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November 21, 2014
VSPCA calls on police to uphold animal cruelty laws

The Vincentian Society for the Prevention of Cruelty to Animals (VSPCA) is calling on the local police force to uphold the laws regarding cruelty to domesticated animals and livestock.

VSPCA vice-president Margaret Hughes-Ferrari said that almost on a daily basis, members of the organization receive reports of animals {{more}}being mistreated and injured due to human actions against them.

“We would like to see serious animal cruelty punished!” she insisted.

She explained that the Animal Protection Act allows for legal punishment to be meted out to individuals found guilty of maliciously harming animals.

“The reason people disregard them [the laws] is the police,” asserted Hughes-Ferrari. “We have reported incidents of animal cruelty to the police, and, on occasion, they have laughed at us. They have told us there is nothing they can do.”

She further pointed out that aside from intentionally harming animals, many persons neglect their pets – failing to realize that is also a form of cruelty.

“I don’t think Vincentians realize. They recognize that chopping an animal with a cutlass is cruel, but they don’t recognize that keeping a dog in the sun on a chain, without proper exercise or water or food is cruelty.”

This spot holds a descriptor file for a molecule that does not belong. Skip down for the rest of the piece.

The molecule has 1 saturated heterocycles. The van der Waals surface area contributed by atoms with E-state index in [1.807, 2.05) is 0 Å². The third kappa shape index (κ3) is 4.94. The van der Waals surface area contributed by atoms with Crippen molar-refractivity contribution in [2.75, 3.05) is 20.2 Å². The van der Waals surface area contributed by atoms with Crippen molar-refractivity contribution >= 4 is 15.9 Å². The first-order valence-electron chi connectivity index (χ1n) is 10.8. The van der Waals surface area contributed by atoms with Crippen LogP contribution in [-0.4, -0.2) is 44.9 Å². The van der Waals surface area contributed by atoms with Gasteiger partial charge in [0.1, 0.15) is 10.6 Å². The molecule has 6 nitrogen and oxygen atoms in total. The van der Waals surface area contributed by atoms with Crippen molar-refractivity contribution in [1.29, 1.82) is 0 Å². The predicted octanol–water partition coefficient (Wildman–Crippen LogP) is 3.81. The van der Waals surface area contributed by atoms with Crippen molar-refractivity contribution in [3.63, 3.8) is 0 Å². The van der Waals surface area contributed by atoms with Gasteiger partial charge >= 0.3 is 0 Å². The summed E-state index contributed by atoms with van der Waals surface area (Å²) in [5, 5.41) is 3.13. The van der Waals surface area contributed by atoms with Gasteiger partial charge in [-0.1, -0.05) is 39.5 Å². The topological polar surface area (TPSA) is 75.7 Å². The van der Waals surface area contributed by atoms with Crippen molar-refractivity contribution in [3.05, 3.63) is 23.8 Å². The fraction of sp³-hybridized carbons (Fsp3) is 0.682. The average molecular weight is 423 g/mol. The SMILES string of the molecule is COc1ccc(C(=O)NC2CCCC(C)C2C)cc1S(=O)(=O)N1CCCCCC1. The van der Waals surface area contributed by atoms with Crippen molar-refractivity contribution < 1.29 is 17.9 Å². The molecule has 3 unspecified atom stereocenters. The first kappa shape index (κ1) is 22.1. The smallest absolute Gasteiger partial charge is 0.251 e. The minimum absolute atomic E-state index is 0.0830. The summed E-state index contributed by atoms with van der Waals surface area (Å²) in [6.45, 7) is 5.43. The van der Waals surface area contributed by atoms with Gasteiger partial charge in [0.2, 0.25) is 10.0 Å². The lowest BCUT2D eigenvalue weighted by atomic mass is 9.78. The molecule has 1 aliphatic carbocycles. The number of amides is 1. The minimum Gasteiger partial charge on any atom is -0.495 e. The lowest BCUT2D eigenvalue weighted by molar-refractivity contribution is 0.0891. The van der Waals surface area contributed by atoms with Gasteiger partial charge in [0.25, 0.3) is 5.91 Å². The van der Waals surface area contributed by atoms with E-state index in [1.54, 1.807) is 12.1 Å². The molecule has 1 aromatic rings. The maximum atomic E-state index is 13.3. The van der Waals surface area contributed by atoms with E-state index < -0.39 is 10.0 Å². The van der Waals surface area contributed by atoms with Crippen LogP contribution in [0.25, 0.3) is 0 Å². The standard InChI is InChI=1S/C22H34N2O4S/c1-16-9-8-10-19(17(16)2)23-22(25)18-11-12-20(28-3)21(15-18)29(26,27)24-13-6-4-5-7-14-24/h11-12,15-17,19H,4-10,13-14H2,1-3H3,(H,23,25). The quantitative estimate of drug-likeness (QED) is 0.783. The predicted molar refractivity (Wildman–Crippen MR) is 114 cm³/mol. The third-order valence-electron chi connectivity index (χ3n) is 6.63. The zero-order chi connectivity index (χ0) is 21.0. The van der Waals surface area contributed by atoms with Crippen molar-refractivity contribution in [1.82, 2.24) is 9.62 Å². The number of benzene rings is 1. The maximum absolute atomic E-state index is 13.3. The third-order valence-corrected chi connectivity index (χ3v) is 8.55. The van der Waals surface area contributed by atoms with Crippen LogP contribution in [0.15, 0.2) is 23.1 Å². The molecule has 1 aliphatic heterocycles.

Hughes-Ferrari also said that she believes that there is a dog-fighting ring being operated in St Vincent and the Grenadines, but has no hard evidence of when and where it takes place, nor the scope of the problem.

She said that she has been told by several veterinarians of times when badly injured dogs have been brought in, and the owners cannot satisfactorily explain how the injuries were sustained. Hughes-Ferrari also said that she has implored of veterinarians to refuse to clip the ears of dogs on the request of their owners, as this is a strong indicator that the dog may be used for fighting purposes.

“The pitbulls especially, they cut their ears to practically nothing, so the other dogs can’t grab onto their ears,” she explained.

Treasurer of the VSPCA Lisa Walker also said that in training the dogs to fight, smaller dogs may be used as “bait” during practice, and end up badly maimed or dead.

Walker also said that she hopes the organization’s continued efforts to sensitize persons about animal cruelty will help to put an end to this occurrence.

The VSPCA also runs free community clinics throughout the year that offer spaying and neutering for dogs and cats, as well as treatment for other maladies for domesticated animals and livestock.

Additionally, the community clinic also has a ‘spa’ for animals (which is conducted by Ruth Ross, of Campden Park) – offering flea baths, tick removal and skin treatments.(JSV)